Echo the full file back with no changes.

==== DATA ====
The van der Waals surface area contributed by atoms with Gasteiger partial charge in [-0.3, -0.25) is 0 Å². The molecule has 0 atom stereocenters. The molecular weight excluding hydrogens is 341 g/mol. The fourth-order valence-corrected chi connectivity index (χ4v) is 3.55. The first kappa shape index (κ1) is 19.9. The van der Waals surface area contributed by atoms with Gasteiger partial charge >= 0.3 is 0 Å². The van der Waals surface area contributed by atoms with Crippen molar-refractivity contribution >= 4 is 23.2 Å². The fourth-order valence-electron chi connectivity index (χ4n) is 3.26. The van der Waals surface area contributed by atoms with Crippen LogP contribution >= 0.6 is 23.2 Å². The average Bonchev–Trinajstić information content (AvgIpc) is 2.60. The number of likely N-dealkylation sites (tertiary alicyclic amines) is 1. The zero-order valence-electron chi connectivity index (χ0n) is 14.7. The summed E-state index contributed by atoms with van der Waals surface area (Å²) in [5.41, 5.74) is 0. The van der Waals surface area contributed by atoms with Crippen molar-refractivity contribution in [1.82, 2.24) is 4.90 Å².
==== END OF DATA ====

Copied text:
The van der Waals surface area contributed by atoms with Gasteiger partial charge in [-0.3, -0.25) is 0 Å². The molecule has 0 atom stereocenters. The molecular weight excluding hydrogens is 341 g/mol. The fourth-order valence-corrected chi connectivity index (χ4v) is 3.55. The first kappa shape index (κ1) is 19.9. The van der Waals surface area contributed by atoms with Gasteiger partial charge >= 0.3 is 0 Å². The van der Waals surface area contributed by atoms with Crippen molar-refractivity contribution >= 4 is 23.2 Å². The fourth-order valence-electron chi connectivity index (χ4n) is 3.26. The van der Waals surface area contributed by atoms with Crippen LogP contribution >= 0.6 is 23.2 Å². The average Bonchev–Trinajstić information content (AvgIpc) is 2.60. The number of likely N-dealkylation sites (tertiary alicyclic amines) is 1. The zero-order valence-electron chi connectivity index (χ0n) is 14.7. The summed E-state index contributed by atoms with van der Waals surface area (Å²) in [5.41, 5.74) is 0. The van der Waals surface area contributed by atoms with Crippen molar-refractivity contribution in [1.82, 2.24) is 4.90 Å².